Letters in the equation

mathI read with interest an op-ed  piece in this morning’s paper, written by a 20-something man who has not been able to pass an algebra class; not in high school and not in college. He can pass other classes with admirable grades – even geometry – but not the class that has the the audacity to mix letters with numbers. To graduate from high school, his administrators counted his accounting class, which he passed, as an algebra equivalent since he could not graduate without it. But in community college, algebra still haunted him like the zombie that can’t be stopped.  He wrote: “Now I’ve finally dropped out, and am supporting myself through writing…I would love to learn more about art, philosophy, literature, and history in a college setting. But math requirements will prevent that. Should they?”

I can relate to this guy. Maybe a lot of writers and artistic thinkers can. Math was never my strong suit. I got my first “D” ever in Algebra in high school.  First ever. It was demoralizing. I didn’t do D’s. I had a great GPA, was on the honor roll, was highly motivated, and I really gave it my best.  I retook the class in summer school in a desperate attempt to rid that blemish from my record. I am happy to say that with a better teacher (she used colored chalk and made up stories about the letters and numbers…) I got an A. My GPA was restored and so was my validation as a contributing member of society.  But then I took the SAT. You can probably guess how I did on the math component.  I sweated all through bonehead algebra my freshman year of college. I knew I HAD to pass it to graduate with any kind of degree. Any kind.  I did pass that class, but that’s not the point.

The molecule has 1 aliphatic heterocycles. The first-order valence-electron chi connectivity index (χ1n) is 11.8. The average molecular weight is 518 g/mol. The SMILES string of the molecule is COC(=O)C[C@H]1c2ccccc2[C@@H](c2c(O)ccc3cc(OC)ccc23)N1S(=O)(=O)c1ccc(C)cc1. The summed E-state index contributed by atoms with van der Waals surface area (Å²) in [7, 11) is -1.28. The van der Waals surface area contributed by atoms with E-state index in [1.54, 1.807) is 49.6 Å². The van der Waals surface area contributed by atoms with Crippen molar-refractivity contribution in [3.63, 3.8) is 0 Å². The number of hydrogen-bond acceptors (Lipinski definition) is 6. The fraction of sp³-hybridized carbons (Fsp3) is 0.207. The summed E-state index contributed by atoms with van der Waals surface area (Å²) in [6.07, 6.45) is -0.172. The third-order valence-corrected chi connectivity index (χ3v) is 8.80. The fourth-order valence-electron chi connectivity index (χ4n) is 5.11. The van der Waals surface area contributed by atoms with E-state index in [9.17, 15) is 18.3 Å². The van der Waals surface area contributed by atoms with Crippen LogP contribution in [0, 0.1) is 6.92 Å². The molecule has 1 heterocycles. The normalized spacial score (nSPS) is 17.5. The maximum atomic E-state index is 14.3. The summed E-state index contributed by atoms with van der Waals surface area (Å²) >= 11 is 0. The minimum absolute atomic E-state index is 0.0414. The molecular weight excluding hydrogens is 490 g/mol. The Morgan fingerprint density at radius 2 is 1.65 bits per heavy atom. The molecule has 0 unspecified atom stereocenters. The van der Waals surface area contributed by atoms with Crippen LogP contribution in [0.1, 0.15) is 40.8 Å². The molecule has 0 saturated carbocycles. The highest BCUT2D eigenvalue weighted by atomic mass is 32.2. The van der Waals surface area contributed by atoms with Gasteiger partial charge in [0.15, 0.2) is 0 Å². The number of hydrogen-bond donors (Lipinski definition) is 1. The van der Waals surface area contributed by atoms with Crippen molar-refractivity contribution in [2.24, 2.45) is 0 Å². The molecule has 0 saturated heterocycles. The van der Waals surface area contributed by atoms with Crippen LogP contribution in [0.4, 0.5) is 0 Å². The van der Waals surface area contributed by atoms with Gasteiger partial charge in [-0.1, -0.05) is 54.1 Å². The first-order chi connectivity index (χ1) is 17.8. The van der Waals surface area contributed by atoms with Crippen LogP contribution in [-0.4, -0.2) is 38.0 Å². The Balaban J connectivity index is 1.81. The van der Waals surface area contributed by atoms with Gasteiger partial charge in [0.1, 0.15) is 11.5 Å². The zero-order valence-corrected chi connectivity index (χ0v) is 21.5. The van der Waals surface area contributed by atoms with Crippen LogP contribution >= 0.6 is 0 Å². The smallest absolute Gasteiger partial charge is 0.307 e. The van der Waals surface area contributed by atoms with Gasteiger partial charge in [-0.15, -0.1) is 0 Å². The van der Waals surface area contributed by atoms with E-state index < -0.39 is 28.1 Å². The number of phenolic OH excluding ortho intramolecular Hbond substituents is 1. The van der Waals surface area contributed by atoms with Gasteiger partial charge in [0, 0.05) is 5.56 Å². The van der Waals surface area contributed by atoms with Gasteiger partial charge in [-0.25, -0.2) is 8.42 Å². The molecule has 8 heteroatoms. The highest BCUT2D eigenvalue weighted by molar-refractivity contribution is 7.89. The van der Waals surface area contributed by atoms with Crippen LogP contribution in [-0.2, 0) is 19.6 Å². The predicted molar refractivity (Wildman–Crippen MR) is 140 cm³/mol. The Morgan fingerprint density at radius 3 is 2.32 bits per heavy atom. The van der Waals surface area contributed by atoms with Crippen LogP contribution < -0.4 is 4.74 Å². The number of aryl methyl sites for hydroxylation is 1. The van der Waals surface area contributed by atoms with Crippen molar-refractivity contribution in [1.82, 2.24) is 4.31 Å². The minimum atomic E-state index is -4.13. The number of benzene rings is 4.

What if I hadn’t? Sure, I could have hired a tutor, taken it again, taken it three times if necessary. But why do we place such inordinate value on algebra, as if it is the bouncer at the door of all career aspirations?  And sure, this guy can learn what he wants by taking classes online, reading, attending lectures, etc. But what he wanted was a college education.

Some of us just aren’t wired to think algebraically. But we still think. We can still balance a check book, and figure out percentages on after-Christmas sales, do our own taxes, and estimate how many gallons of paint to buy to freshen up the living room.

When I look at letters of the alphabet, I don’t see quadratic equations. I see letters that want to become words that want to become a story.

Algebra and all her many cousins are great to have around. I am thankful there are people like my beautiful niece who is on her way to graduate school after graduating sum cum laude with an applied mathematics degree. Wise mathematicians keep the world spinning.

And people like me write the stories that keep the world interesting… That guy should be able to stay in college.

My two cents.

Or should I say my 2(3x – 7) + 4 (3 x + 2) = 6 (5 x + 9 ) + 3 cents

 

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Author: Susan

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